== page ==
Weeknotes SE02E11 — Mental Health Awareness Week

Black and white photo of a Post-it note with ‘How are you?’ written in black marker

This year’s Mental Health Awareness Week runs Monday 10 May — Sunday 16 May, so I thought I’d share some personal reflections and thoughts after the really challenging, difficult year the world has been presented with. I’ll caveat this with saying that I am fortunate to have a lot of privileges afforded to me in my life and I share these thoughts only in the spirit of being open and with the hope that some of this might resonate with a few people.

I feel lonely working from home

I’ve got used to working from the dining table now, I’ve got a good set-up in terms of equipment and worrying about how to handle remote facilitation, recruitment, line management etc. is a thing of the past. But it’s only really struck me over the last few months that the thing I struggle with the most is feeling lonely.

I know there’s been lots of talk about missing those ‘water cooler’ chats but it’s more than that. It’s really hard not to be able to instantly share successes, challenges or just have a good old natter with someone over the desk. Every interaction has to be pro-actively thought about and planned or scheduled in. And my small flat seems to feel a bit smaller and more empty every day at the moment, with only the sound of my own voice on a billion video calls for company.

Realising I only had six months in the physical office before going fully remote and how that’s put the kibosh on making ‘work friends’ has also made me a bit sad. The network you usually create for yourself to get support or have a laugh with when you’re in an office just isn’t really there (although I do have a few go-to people that I’m very grateful for!). I have close friends from most roles I’ve had since getting my first job back in 2005 and after 18 months here, I feel sure I would have a few more Citizens Advice friends if it hadn’t been for Covid-19.

I can only imagine how much more intense that feels for people who have started new roles remotely over the last year and are yet to meet any of their colleagues in real life. So sending sympathy and solidarity to all those who are in that position.

But I think saying ‘I’m lonely’ and owning it has actually made me feel marginally better about it.

The routines and hobbies from last year have gone out the window and I feel guilty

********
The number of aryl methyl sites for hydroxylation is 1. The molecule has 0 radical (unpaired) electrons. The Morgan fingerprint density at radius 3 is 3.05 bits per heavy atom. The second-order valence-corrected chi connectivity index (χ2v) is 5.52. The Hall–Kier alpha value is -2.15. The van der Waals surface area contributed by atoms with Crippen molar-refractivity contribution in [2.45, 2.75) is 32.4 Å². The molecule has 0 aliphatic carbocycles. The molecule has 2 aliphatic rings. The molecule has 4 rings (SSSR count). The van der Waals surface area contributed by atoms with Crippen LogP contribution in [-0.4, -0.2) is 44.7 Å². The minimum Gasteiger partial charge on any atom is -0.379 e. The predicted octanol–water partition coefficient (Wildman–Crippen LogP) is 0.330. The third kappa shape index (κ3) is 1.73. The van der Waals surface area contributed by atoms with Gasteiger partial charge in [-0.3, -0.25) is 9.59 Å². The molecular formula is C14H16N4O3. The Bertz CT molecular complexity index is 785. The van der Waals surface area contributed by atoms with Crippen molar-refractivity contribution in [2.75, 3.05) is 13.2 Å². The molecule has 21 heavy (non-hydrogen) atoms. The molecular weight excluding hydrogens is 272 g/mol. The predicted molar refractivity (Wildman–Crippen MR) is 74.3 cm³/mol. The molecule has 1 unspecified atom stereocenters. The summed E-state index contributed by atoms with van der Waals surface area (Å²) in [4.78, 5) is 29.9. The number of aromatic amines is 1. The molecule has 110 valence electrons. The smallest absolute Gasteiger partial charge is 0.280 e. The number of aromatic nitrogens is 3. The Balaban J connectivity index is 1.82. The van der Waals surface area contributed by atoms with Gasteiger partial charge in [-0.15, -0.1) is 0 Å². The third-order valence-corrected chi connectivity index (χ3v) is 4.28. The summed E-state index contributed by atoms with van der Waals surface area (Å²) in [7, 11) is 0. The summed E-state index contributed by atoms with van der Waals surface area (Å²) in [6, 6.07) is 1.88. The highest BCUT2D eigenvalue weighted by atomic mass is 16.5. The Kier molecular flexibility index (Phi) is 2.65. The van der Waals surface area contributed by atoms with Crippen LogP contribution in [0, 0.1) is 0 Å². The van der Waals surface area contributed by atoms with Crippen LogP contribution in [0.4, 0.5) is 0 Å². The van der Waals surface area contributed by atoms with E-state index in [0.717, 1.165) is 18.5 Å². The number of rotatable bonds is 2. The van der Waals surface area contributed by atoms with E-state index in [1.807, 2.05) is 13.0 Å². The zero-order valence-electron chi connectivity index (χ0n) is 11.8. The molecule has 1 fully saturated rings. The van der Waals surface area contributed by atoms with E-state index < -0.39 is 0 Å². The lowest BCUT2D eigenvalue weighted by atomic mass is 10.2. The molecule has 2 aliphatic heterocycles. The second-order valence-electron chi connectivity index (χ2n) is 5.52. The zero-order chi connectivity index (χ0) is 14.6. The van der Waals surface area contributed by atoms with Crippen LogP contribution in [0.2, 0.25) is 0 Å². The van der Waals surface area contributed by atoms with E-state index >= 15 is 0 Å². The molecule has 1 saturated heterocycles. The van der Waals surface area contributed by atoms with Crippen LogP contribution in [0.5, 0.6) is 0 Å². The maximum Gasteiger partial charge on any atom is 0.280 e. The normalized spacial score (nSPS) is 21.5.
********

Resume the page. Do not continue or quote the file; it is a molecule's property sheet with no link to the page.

My goodness I was good at keeping myself busy most of last year! Daily walks, lino-cutting, gardening, writing letters, drawing, reading, meditating, doing weights, hauling myself onto the exercise bike, organising Zoom quizzes (which we ALL detest now, right?) — I was a machine!

But since January I’ve really struggled to do any of that stuff. And I feel so guilty about it. I’ve even fallen back into ‘doomscrolling’ last thing at night and first thing in the morning despite the fact I know it’s bad for me!

I think what’s tricky is that lockdown is now easing and we’re able to do a bit more, it’s like I am hanging on for us to go ‘fully back to normal’ rather than taking what I learnt from last year and building it into daily life in a permanent way.

And at the moment on a day-to-day level for me (and lots of others), nothing has changed. I’m still working at home, still eating three meals a day at home, still ending the day and walking the two metres to the sofa and trying to think ‘OK, that’s the work day done, now switch off’.

The only thing I have continued to do is meditate, which is something I guess (I love you Yogi Bryan!)

Being on the precipice of lots of life changes is exciting but stressful (and I’m impatient!)

Between April and December last year, my girlfriend and I got engaged, I put my flat up for sale, we decided to move back to my hometown, and we agreed that we want to adopt in the future and started to research what that process will be like.

Huge life changes! So much excitement! So much to plan! Finding houses on RightMove that are 5 minutes from my parents or five minutes from my sister!

But now it’s like waiting for the dominoes to fall (it all needs to start with someone actually buying the flat) and I feel impatient and anxious most of the time about these changes, rather than excited. It’s like the stress is waiting for me in the room next door and I want to be able to plan how I’m going to manage it but that’s impossible until the wheels are in motion and I know what’s what.

And again, big old guilty feelings about not appreciating how amazing it is I have all these things to look forward to, most of which I thought would never happen for me.

Feeling invisible as a queer person

I know I’ve mentioned this before (Weeknotes SE02E03 — a lot of work stuff and a little LGBTQ+ stuff) but over the years I’ve been really involved in the LGBTQ+ community, whether that was hosting or performing at Bar Wotever back in the day, volunteering as a befriender for Opening Doors London, doing the press and marketing for a queer DIY film festival, working for Stonewall for 4 years, marching at Pride events or just hanging out with awesome LGBTQ+ people!

Thinking about the ‘languishing’ thing below, maybe one small goal I need to set myself is getting back involved with some volunteering or LGBTQ+ events or spaces, maybe starting with going to the first Bar Wotever back at the Royal Vauxhall Tavern on 1 June…

Lots of us might be languishing

I read this article in The New York Times and it really resonated with me. It probably says a lot of the things I am trying above to say in a much more articulate way!

So I guess in conclusion, I feel like times are still tough, even though there’s some light at the end of the tunnel in terms of Covid-19 restrictions and if you’re feeling any of the same things as me, that’s ok. And let’s talk about it.

A few final bits and pieces



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